Hi Dick,After recovering from the shock of learning about a friend's disaster, I replied with a few suggestions. I thought I would share those suggestions here.
My house is in the middle of the flood zone in Longmont, Colorado When I was evacuated, I grabbed my phone, laptop, and a few clothes and ran out the door. Fortunately, my DC phone charger was in the car but I keep all my passwords in a Rolodex in a secure location at home. Unfortunately, that didn't help me in the evacuation shelter.
What do you recommend for a secure "cloud" storage so I can access them in this situation?
If the only concern is keeping passwords in a safe and secure service in the cloud, I will confess I have never tried any of the available password manager services. However, I do see the TopTenReviews.com web site has a review of such managers at http://online-password-manager-review.toptenreviews.com.
I use a different approach to keep both passwords and all other private information in the cloud in a manner that is safe and secure. My preference is to keep all my passwords in an encrypted file on my computer stored in the Dropbox folder. The file is encrypted so that no one can see my passwords, even if they are seated in front of my computer when the system is running. The only way to view my passwords is to use the appropriate encryption/decryption program that I use and then to enter the long encryption key that only I know.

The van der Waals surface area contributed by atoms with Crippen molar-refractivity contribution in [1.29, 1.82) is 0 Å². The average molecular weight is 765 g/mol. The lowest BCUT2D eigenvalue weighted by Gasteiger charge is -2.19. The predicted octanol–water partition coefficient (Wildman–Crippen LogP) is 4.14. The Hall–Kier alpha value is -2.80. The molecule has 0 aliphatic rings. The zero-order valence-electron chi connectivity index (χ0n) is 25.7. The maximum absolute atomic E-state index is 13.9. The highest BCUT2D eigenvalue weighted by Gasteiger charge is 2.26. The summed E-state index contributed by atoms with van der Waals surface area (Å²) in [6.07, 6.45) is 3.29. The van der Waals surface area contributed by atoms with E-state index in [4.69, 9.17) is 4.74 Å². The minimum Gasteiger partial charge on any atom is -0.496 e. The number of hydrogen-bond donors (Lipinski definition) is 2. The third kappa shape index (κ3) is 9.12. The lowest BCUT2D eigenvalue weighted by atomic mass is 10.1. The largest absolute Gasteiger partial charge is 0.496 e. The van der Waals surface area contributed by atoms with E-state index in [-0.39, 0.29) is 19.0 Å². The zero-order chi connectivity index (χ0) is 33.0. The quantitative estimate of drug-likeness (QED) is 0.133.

Since the information is stored in Dropbox, that file is automatically copied to my other computers (laptop, office, etc.) and is also available on Dropbox's web site.
Of course, if I ever have to retrieve the file from the Dropbox web site at a later date, the file will still be encrypted. That's not very convenient if my computers have just been destroyed, but decryption will still be possible by installing the (free) encryption program on the replacement computer. I also will need to remember the encryption key.
I use the same method for passwords, bank account information, credit card numbers, income tax records, and anything else that I want to keep private. I have several dozen encrypted files stored in Dropbox.
Another method is to use the built-in encryption that is included with Evernote. However, Evernote uses a a 64-bit RC2 key, as described at http://evernote.com/contact/support/kb/#/article/23480996. That's probably good enough to lock out 99.9999% of the hackers and I wouldn't hesitate to use that for most things. However, for my really sensitive data, such as a list of passwords, I want to use a bit heavier encryption, such as 256-bits or more of AES or Blowfish encryption.
There are a few other encryption methods as well, but AES and Blowfish are the two best-known ones and are available in numerous free encryption programs. The US Department of Defense reportedly uses similar methods. If that method is good enough for the U.S. military to protect its secrets, I figure it is good enough for me.